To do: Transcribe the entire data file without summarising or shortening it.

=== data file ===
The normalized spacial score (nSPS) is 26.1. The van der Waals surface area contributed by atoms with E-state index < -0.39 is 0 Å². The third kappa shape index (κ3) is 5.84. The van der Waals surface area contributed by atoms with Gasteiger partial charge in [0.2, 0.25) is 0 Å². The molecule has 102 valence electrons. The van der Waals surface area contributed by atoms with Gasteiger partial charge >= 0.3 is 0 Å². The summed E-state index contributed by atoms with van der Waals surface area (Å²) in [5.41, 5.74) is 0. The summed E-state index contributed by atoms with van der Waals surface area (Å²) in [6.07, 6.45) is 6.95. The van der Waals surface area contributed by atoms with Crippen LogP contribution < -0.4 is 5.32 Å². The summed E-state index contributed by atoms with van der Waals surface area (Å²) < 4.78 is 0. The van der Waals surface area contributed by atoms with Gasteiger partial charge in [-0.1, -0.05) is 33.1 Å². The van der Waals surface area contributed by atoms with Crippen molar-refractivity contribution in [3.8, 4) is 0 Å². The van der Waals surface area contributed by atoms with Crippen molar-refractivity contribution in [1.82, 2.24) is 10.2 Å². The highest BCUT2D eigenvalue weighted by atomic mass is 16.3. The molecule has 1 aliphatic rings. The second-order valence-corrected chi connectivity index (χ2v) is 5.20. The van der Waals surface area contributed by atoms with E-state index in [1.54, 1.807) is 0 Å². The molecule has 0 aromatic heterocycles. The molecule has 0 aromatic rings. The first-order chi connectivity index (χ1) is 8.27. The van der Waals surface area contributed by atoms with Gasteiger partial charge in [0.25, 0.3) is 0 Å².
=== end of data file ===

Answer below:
The normalized spacial score (nSPS) is 26.1. The van der Waals surface area contributed by atoms with E-state index < -0.39 is 0 Å². The third kappa shape index (κ3) is 5.84. The van der Waals surface area contributed by atoms with Gasteiger partial charge in [0.2, 0.25) is 0 Å². The molecule has 102 valence electrons. The van der Waals surface area contributed by atoms with Gasteiger partial charge >= 0.3 is 0 Å². The summed E-state index contributed by atoms with van der Waals surface area (Å²) in [5.41, 5.74) is 0. The summed E-state index contributed by atoms with van der Waals surface area (Å²) in [6.07, 6.45) is 6.95. The van der Waals surface area contributed by atoms with Crippen LogP contribution < -0.4 is 5.32 Å². The summed E-state index contributed by atoms with van der Waals surface area (Å²) < 4.78 is 0. The van der Waals surface area contributed by atoms with Gasteiger partial charge in [-0.1, -0.05) is 33.1 Å². The van der Waals surface area contributed by atoms with Crippen molar-refractivity contribution in [3.8, 4) is 0 Å². The van der Waals surface area contributed by atoms with Crippen molar-refractivity contribution in [1.82, 2.24) is 10.2 Å². The highest BCUT2D eigenvalue weighted by atomic mass is 16.3. The molecule has 1 aliphatic rings. The second-order valence-corrected chi connectivity index (χ2v) is 5.20. The van der Waals surface area contributed by atoms with E-state index in [1.54, 1.807) is 0 Å². The molecule has 0 aromatic heterocycles. The molecule has 0 aromatic rings. The first-order chi connectivity index (χ1) is 8.27. The van der Waals surface area contributed by atoms with Gasteiger partial charge in [0.25, 0.3) is 0 Å².